It’s not enough to just get your content on other sites. You have to drive traffic to your own work through back-linking strategies. This too, is a nuanced skill that takes effort and meticulous grinding to get results. Rarely have I seen a content marketing manager with the patience and discipline to build a backlink strategy that will grow your domain rank fast and consistently.

You may also want to read: Why Backlinks May Hurt Your SEO & How to Boost Inbound Links

The bottom line is that even the best content marketing manager is more of a generalist. They’re likely to have corporate soft skills and political capital building prowess that just isn’t that useful for startups and small businesses. The content marketing specialist is a different breed. They aren’t versed in the bureaucracy that comes with working at bigger organizations. They’re laser focused on executing and getting results. And when you’re small or just getting started, this is exactly what you need.

Source: Meritt Thomas on Unsplash

Core Skills of The Specialist

In addition to doing everything listed above, the content marketing specialist has unique skills that set them apart from managers. These are qualities that can’t easily be taught. There’s an innate sharking savvy that only true specialists have.

Truly Passionate Voice

Every writer has a voice. Even the tone of this article is unique in style. A stellar content marketing specialist should have a certain passion that shows in their voice. One of the benefits of being a startup or small business is that the passion of the founders can be felt in the content you produce. You need your marketing champ to bring that same inspiration to bear. Passionate writing is contagious. It engages readers beyond the topic or context of the content itself. So, you want to hire someone who can be an extension of your own passion for the business.

Empathetic Heart

The specialist isn’t jaded by the frustrations of bloated marketing departments – at least not yet. S/he’s still fired up about making real impact and actually providing value to readers. This shows in their ability to empathize with an audience. When a writer feels the pain of their readers (or customers in your case), they can create content that excites and motivates them. It doesn’t matter if you’re selling shoes or software — you want someone leading your content marketing effort who can get into the minds of your people.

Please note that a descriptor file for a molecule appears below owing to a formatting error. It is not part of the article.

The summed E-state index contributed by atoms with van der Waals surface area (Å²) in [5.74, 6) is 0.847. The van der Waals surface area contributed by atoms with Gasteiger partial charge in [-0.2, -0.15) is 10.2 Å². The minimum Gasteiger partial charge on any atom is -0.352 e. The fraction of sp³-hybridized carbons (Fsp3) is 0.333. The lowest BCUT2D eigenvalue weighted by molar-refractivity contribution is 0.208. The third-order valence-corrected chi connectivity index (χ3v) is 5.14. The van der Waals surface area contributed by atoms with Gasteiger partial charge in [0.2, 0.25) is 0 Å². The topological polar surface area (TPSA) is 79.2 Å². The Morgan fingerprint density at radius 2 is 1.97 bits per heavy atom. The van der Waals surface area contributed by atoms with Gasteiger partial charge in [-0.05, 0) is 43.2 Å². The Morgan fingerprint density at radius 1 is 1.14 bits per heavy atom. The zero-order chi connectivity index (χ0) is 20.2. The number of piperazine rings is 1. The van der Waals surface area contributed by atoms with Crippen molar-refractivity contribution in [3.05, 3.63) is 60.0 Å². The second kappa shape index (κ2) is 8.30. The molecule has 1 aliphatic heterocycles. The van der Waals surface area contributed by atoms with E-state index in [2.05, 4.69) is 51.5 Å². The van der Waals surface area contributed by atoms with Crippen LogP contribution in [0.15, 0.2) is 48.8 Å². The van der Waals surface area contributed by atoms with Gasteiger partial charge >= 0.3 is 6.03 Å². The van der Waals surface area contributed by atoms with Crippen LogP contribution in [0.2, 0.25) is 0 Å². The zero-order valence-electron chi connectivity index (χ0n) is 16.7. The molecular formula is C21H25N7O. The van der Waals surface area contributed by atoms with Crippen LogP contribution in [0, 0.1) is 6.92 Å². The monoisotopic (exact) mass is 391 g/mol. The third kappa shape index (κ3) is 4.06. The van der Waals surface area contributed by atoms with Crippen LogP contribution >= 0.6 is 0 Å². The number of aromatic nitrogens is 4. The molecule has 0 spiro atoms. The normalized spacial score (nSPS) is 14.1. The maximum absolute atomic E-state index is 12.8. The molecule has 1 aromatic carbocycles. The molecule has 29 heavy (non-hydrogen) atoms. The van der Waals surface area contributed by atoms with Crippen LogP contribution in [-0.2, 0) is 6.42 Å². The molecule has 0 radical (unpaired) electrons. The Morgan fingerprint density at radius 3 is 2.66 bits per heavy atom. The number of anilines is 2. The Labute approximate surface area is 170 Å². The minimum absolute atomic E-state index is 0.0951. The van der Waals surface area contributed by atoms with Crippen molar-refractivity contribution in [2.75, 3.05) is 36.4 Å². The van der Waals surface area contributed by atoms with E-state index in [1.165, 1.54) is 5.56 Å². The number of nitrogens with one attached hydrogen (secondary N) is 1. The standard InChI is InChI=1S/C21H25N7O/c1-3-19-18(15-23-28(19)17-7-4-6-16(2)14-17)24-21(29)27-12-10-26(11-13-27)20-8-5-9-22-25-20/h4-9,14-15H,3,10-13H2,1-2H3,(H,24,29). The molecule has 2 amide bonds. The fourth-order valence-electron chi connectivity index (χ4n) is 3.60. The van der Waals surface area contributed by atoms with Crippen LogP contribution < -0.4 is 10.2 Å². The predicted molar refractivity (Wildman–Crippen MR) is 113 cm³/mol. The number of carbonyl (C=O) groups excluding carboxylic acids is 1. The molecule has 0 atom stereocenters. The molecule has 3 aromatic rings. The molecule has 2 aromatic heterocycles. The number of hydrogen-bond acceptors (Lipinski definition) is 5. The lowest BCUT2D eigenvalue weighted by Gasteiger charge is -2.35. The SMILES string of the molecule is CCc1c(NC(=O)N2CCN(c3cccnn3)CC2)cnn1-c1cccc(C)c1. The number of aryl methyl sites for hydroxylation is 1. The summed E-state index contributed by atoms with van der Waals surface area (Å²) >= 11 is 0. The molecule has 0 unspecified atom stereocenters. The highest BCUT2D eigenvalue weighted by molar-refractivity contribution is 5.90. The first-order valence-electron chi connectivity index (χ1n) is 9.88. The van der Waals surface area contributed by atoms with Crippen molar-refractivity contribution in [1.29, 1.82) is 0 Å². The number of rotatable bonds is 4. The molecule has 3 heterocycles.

Ferocious Researcher

Research is one of the most frequent and important aspects of content marketing. Whether you’re hunting for keywords, finding questions that have been left unanswered or simply understanding your customers, your content marketing specialist should live to learn. S/he should be the type that gets lost in a rabbit hole of deep links from one article to another — keeping a detailed log of insights and statistics to be used in future content.

Tactful Storyteller

At its core, content marketing is about telling stories. The specialist is like a sponge, absorbing stories and re-packaging them in a way that engages readers and illustrates the business value. This is the subtle art of content marketing.

When you create a narrative that provides useful and valuable information while simultaneously weaving the benefits of your business, you’ve hit content gold.

These are the things that make great content marketing specialists so much more valuable than ordinary marketing folk. You must be dogged and patient in your search for the right person.

You may also want to read: B2B Content Marketing Tips to Reach Out to a Wider Audience

Finding and Hiring the Specialist

So now you know you need to find and hire the best content marketing specialist you can. A quick search of Indeed will prove that there are a lot more open recs for content marketing managers than specialists. This is partly because many of the people are already working for your competitors. You’re going to have to do some digging to find the marketing ninja you seek.

Writing a Job Description

You want to be really thoughtful when creating a job rec for this position. You can start with a basic content marketing manager outline you can find on Glassdoor, but the goal is to “speak” to the specialist. Use your words carefully so that the role stands out. This starts with the job title.

I’m a fan of using creative modifiers in the job title — something like “Content Marketing Specialist with Crackerjack Smarts”. This stands out. It might actually dissuade the more corporate marketing types, but that’s what you want.

The really sharp candidates will take notice of this and want to learn more.